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Devon Petrie, alumnus, searching for alternative food sources

Insects on a spoon

Cricket protein could be the future of food: Devon has been helping a London-based company develop a commercial cricket flour product

By 2050, Earth will be home to nine billion people. The planet’s resources are stretched to breaking point today. Add another three billion on top of the existing population and the future begins to look less than utopian.

Food shortages

Among the resources most stretched will be food. There will be fewer fish in the ocean as a result of decades of overfishing. On top of that, water will be scarce due to higher demand and the effects of climate change, which in turn has an enormous impact on food production. We don’t just drink the stuff, we also use massive quantities of water to produce food and raise livestock. We won’t be able to sustain current farming practices.

If we want food security we need to rethink our entire approach, by looking for alternative food sources and making food production more efficient.

Why insects could be the answer

Insects are shaping up to be a really good option, both nutritionally and environmentally. According to the Food and Agriculture Organisation of the United Nations (FAO), more than two billion people across the globe (30% of the world’s population) already supplement their diets with insects, and with good reason. Crickets are nutritional powerhouses. They can be eaten whole but also ground down into a flour that contains:

  • all nine essential amino acids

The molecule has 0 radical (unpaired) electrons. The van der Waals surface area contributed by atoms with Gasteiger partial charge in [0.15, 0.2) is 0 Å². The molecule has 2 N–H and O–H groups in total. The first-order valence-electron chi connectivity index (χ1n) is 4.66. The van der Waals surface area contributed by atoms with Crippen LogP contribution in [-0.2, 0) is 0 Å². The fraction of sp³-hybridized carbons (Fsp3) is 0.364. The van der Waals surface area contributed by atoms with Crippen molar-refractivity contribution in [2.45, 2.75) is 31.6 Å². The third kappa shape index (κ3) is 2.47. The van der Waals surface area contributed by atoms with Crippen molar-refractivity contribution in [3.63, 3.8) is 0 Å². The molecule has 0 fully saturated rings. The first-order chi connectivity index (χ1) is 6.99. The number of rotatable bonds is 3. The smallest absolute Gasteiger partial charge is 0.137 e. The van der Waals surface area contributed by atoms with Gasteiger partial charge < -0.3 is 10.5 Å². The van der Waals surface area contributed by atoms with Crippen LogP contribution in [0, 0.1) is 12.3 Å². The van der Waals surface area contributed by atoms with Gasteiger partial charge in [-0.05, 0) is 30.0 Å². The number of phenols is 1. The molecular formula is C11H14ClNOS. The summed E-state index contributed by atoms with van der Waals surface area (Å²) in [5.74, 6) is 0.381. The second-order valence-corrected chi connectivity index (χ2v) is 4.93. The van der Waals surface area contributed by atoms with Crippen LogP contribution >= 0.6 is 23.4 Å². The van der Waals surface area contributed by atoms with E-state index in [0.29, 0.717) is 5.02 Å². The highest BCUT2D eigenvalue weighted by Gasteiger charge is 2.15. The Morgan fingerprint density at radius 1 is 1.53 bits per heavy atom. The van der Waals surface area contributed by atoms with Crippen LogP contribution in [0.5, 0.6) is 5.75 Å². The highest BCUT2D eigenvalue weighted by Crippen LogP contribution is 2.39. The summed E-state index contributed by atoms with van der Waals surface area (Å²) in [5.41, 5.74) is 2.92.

• more iron than spinach
  • more calcium than milk

Cricket flour is also high in protein, fat, fibre, vitamins and minerals, and low in saturated fat, and it requires much less water to produce than other sources of protein such as chicken or beef. This makes insects a particularly interesting nutritional supplement for people in developing countries, especially children.

This was a new type of flour that neither me nor my mentors had seen or used before. We had to investigate the molecular structure before we could start developing any products.

Devon Petrie

Developing a commercial cricket flour

The commercial appeal of insect-based food products is on the rise in developed countries, especially in the UK, with a number of companies now selling insect-based products. LSBU was approached by one of them, which was looking for expert help to expand its product range. It was paired up with Devon Petrie, an LSBU graduate in Baking Technology Management, to carry out the testing and development.

It was an exciting challenge for Devon. “This was a new type of flour that neither me nor my mentors had seen or used before. We had to investigate the molecular structure before we could start developing any products."

Testing cricket flour in the lab

“There was a lot of testing and retesting. If I was not in the lab processing and analysing samples, I was in the bakery trying to see if the products would have the same properties as a loaf of bread.”

Devon found that a cricket flour mix doesn’t have the same molecular make-up as normal bread mixture: “It seemed to act the same as additional bran and therefore the molecular structure alters.” This meant that additional gluten had to be added to the dough to form the bread products. “Once we had analysed the flour, the product development was a straightforward process and allowed us to create products for the market,” remarks Devon.

In the end, Devon created a flour mix that is in the process of being commercialised by the company, which was delighted with the results and is in early talks with the University about a second collaboration to develop more insect-based foods.

From cricket flour project to PhD subject

Devon has now become an expert in the area and he is using his new knowledge of insect-based products to study for a PhD focusing on insect-based products. He is also hoping to be able to one day use the experience gained at LSBU to help eradicate hunger in his homeland, Zimbabwe.

Find out more about the National Bakery School.

 
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